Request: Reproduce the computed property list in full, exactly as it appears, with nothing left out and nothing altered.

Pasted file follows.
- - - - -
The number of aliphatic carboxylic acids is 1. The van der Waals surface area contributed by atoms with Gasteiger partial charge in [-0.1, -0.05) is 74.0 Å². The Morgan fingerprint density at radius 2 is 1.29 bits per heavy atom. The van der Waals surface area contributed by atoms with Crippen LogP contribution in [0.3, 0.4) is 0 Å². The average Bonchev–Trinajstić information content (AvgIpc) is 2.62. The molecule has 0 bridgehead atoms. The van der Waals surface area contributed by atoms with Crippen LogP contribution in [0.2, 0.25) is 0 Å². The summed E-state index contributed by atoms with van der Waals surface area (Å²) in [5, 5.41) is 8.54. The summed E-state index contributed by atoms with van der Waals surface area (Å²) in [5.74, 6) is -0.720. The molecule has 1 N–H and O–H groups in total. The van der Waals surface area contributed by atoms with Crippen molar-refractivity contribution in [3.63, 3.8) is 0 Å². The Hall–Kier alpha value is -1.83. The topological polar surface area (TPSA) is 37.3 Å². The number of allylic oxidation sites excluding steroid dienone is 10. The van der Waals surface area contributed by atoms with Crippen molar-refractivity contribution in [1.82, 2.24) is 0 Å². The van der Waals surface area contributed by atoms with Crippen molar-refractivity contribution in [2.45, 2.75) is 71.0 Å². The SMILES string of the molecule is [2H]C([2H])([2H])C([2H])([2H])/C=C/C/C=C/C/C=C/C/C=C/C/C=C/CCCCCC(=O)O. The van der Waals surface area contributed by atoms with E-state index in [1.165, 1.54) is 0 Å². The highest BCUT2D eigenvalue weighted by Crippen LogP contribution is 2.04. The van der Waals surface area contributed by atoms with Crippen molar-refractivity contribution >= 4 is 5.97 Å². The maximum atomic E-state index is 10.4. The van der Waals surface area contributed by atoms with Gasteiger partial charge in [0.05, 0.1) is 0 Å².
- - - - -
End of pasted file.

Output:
The number of aliphatic carboxylic acids is 1. The van der Waals surface area contributed by atoms with Gasteiger partial charge in [-0.1, -0.05) is 74.0 Å². The Morgan fingerprint density at radius 2 is 1.29 bits per heavy atom. The van der Waals surface area contributed by atoms with Crippen LogP contribution in [0.3, 0.4) is 0 Å². The average Bonchev–Trinajstić information content (AvgIpc) is 2.62. The molecule has 0 bridgehead atoms. The van der Waals surface area contributed by atoms with Crippen LogP contribution in [0.2, 0.25) is 0 Å². The summed E-state index contributed by atoms with van der Waals surface area (Å²) in [5, 5.41) is 8.54. The summed E-state index contributed by atoms with van der Waals surface area (Å²) in [5.74, 6) is -0.720. The molecule has 1 N–H and O–H groups in total. The van der Waals surface area contributed by atoms with Crippen molar-refractivity contribution in [3.63, 3.8) is 0 Å². The Hall–Kier alpha value is -1.83. The topological polar surface area (TPSA) is 37.3 Å². The number of allylic oxidation sites excluding steroid dienone is 10. The van der Waals surface area contributed by atoms with Crippen molar-refractivity contribution in [1.82, 2.24) is 0 Å². The van der Waals surface area contributed by atoms with Crippen molar-refractivity contribution in [2.45, 2.75) is 71.0 Å². The SMILES string of the molecule is [2H]C([2H])([2H])C([2H])([2H])/C=C/C/C=C/C/C=C/C/C=C/C/C=C/CCCCCC(=O)O. The van der Waals surface area contributed by atoms with E-state index in [1.165, 1.54) is 0 Å². The highest BCUT2D eigenvalue weighted by Crippen LogP contribution is 2.04. The van der Waals surface area contributed by atoms with Crippen molar-refractivity contribution >= 4 is 5.97 Å². The maximum atomic E-state index is 10.4. The van der Waals surface area contributed by atoms with Gasteiger partial charge in [0.05, 0.1) is 0 Å².